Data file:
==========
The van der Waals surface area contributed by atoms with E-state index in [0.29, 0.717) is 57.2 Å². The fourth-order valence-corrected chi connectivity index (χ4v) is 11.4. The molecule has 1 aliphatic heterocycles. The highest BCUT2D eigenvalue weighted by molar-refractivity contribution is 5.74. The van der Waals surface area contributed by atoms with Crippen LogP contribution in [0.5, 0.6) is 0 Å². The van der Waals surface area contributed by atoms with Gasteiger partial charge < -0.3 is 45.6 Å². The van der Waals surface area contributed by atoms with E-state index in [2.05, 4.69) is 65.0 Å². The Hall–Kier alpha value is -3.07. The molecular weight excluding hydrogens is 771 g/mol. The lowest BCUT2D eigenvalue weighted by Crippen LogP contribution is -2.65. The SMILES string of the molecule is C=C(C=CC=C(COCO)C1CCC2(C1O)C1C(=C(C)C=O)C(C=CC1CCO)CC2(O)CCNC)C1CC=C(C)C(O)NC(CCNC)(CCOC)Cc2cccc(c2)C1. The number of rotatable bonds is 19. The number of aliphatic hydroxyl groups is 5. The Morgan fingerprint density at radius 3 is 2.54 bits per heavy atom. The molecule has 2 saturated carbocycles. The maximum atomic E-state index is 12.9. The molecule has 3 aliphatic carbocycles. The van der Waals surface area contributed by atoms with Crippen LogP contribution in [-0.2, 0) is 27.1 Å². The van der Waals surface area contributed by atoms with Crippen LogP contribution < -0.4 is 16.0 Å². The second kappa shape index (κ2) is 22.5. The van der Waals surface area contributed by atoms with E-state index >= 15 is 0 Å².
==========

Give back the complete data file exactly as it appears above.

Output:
The van der Waals surface area contributed by atoms with E-state index in [0.29, 0.717) is 57.2 Å². The fourth-order valence-corrected chi connectivity index (χ4v) is 11.4. The molecule has 1 aliphatic heterocycles. The highest BCUT2D eigenvalue weighted by molar-refractivity contribution is 5.74. The van der Waals surface area contributed by atoms with Crippen LogP contribution in [0.5, 0.6) is 0 Å². The van der Waals surface area contributed by atoms with Gasteiger partial charge < -0.3 is 45.6 Å². The van der Waals surface area contributed by atoms with E-state index in [2.05, 4.69) is 65.0 Å². The Hall–Kier alpha value is -3.07. The molecular weight excluding hydrogens is 771 g/mol. The lowest BCUT2D eigenvalue weighted by Crippen LogP contribution is -2.65. The SMILES string of the molecule is C=C(C=CC=C(COCO)C1CCC2(C1O)C1C(=C(C)C=O)C(C=CC1CCO)CC2(O)CCNC)C1CC=C(C)C(O)NC(CCNC)(CCOC)Cc2cccc(c2)C1. The number of rotatable bonds is 19. The number of aliphatic hydroxyl groups is 5. The Morgan fingerprint density at radius 3 is 2.54 bits per heavy atom. The molecule has 2 saturated carbocycles. The maximum atomic E-state index is 12.9. The molecule has 3 aliphatic carbocycles. The van der Waals surface area contributed by atoms with Crippen LogP contribution in [-0.2, 0) is 27.1 Å². The van der Waals surface area contributed by atoms with Crippen LogP contribution < -0.4 is 16.0 Å². The second kappa shape index (κ2) is 22.5. The van der Waals surface area contributed by atoms with E-state index >= 15 is 0 Å².